Everybody hates Baby Boomers—their own parent’s generation and the several stalled behind the wide load in the highway that won’t let anyone pass. Hell, Baby Boomers are pretty good at self-loathing themselves. You know the charges—coddled, self-absorbed, self-righteous, and by their sheer overwhelming numbers the stubborn dominators of American culture and politics. Can’t and won’t get the hell out of the way and stop boring the rest of you with our endless old stories and fixations. Worse, it will take a long time for enough of us to die off to lift our oppressive burden. You're stuck with us.
And another self-referential navel gazing post like this one….
November 22. For the members of my generation, at least, I don’t have to say or write anything else. You know. The date and the event are fixed in your mind. If you were sentient in 1963 the moment when you heard THE NEWS is so solidly etched in your memory that you can recall every detail—the cast of the light through the window, the muffled sobs or wails, even the smell of that autumn day.
November 22, 1963, fifty years ago today, was, of course, the day President John F. Kennedy was shot while passing the Texas School Book Depository Building in an open car with his young wife, resplendent in pink, sitting beside him.
I am not going to relate the details. You know them. Nor am I going to sort out the 1,354 various conspiracy theories which have been put forward. Most of them are ridiculous. Some are compelling. The official Warren Commission Report was as full of holes as Swiss cheese and the Congressional investigations since then have at best given us a glimpse “trough a glass darkly.” The absolute TRUTH, if any such thing is possible to know, will probably always elude us.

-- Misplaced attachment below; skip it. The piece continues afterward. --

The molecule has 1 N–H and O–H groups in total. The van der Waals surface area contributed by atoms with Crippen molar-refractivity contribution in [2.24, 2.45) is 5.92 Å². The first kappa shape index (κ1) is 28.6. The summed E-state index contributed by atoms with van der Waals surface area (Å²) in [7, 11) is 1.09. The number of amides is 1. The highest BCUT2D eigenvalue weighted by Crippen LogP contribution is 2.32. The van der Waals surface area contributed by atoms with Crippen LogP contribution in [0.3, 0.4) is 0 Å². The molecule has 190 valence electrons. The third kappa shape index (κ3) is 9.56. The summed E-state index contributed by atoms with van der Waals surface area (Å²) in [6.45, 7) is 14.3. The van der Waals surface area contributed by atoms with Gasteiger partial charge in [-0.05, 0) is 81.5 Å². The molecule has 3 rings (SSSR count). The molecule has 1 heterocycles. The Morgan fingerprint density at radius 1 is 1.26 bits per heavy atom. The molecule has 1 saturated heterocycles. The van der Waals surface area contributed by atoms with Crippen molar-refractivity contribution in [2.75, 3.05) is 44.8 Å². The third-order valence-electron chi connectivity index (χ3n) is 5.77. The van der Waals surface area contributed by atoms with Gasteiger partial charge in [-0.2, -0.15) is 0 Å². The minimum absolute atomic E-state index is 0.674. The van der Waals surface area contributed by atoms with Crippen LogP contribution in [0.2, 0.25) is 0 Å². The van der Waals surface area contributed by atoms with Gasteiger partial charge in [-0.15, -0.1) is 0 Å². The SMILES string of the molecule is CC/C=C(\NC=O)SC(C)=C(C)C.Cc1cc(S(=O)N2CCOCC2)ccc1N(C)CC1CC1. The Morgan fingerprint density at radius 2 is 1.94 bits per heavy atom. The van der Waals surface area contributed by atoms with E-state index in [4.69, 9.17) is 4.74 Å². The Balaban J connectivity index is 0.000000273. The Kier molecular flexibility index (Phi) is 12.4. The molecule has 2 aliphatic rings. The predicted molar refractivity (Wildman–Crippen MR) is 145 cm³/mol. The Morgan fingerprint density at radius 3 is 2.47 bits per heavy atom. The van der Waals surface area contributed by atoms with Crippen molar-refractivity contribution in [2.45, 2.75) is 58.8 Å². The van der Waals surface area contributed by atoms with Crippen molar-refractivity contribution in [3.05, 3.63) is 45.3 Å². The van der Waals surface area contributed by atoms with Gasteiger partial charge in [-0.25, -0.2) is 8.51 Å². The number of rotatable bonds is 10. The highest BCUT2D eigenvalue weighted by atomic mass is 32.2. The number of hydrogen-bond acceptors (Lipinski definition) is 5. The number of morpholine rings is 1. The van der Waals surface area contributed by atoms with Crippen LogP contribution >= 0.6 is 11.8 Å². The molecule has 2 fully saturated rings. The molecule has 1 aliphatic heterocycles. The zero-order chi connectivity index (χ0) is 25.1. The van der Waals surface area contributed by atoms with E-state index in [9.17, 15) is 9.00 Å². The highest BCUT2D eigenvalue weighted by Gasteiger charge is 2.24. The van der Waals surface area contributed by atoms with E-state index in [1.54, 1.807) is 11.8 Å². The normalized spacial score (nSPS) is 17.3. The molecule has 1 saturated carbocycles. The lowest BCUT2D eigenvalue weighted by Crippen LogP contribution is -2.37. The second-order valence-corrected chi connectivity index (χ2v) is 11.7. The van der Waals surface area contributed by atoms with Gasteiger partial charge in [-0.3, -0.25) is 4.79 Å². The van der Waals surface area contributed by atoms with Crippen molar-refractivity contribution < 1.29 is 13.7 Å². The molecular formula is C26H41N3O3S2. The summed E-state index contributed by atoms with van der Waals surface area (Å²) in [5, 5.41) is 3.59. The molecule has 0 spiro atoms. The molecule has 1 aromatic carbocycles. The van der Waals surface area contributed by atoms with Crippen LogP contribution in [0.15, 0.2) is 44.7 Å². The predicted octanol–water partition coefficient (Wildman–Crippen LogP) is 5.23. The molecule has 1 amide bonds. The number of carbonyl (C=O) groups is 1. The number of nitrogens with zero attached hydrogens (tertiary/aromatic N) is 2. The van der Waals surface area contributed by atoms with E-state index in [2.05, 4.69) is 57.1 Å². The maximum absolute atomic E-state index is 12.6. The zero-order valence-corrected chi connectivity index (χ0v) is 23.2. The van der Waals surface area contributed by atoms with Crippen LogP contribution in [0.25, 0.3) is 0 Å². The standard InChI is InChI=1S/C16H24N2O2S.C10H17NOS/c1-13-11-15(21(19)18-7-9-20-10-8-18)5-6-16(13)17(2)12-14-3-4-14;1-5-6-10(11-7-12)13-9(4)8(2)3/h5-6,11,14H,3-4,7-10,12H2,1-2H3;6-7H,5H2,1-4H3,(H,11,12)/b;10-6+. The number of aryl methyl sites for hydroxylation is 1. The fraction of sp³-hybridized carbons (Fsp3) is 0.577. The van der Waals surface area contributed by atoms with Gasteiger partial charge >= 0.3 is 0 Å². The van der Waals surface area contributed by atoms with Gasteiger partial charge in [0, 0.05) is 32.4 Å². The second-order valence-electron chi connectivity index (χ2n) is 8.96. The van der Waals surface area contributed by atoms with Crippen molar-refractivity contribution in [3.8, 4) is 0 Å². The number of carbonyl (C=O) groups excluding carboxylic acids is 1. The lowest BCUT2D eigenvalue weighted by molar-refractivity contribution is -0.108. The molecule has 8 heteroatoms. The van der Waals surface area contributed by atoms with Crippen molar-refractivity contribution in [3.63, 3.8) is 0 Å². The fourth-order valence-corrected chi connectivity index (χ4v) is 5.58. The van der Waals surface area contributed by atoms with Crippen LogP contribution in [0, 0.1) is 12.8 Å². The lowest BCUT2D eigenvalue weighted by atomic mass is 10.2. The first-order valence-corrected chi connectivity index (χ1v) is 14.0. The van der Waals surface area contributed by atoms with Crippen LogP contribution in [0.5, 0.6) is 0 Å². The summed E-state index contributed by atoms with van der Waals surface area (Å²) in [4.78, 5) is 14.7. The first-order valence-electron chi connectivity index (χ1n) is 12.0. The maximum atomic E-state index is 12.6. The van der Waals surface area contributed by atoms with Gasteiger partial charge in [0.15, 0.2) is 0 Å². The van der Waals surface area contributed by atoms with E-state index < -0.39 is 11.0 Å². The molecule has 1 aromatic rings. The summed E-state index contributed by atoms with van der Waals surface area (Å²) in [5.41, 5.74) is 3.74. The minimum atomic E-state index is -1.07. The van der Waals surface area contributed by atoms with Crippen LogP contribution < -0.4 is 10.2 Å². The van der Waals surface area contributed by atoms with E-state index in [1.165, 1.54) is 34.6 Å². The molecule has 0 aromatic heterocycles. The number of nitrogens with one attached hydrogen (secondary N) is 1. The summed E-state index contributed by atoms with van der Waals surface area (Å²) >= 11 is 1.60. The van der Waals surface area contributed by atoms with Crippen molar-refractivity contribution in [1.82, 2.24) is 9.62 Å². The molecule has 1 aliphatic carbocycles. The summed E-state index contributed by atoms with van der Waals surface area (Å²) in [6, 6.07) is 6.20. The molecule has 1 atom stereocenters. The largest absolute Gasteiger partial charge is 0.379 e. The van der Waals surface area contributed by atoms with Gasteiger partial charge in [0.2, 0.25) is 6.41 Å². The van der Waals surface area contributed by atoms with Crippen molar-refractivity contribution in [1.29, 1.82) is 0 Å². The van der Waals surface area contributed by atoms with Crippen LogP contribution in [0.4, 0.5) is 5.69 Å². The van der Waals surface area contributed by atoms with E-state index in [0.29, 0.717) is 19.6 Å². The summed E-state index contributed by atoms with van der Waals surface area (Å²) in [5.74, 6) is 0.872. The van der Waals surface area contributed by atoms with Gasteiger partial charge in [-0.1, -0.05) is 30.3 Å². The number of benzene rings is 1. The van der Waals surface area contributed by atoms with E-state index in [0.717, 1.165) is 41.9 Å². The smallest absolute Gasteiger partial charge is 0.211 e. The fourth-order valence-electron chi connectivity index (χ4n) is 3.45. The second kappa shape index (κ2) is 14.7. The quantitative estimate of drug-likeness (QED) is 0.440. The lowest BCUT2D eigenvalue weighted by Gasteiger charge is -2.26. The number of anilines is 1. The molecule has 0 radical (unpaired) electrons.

It is enough to know that a young President, in whom many of us had invested great hope, was killed because some vague THEY wanted him dead and that hope, merited or not by the flawed individual, was crushed.
It is the stuff of legend. Two hundred years from now operas, epic poems, or whatever form that heroic art takes shape then, will imbue the events with magic and dignity.
Yet right now, this is still peculiarly our day, it owns us inescapably.
But for my grown children it is only a historical event. Their stomachs do not flip with the remembrance. They acknowledge it without understanding it the way we acknowledged December 7, 1941—the central stark moment in our parents’ lives.
And for my grandchildren…well it is just another day on the walk-up to Thanksgiving. It is more distant to them than say, Black Friday 1929 was to us. They hardly know who John Kennedy was. They never heard of Lee Harvey Oswald. If reminded, they may grunt a foggy awareness. But it is no more real to them than the Peloponnesian Wars.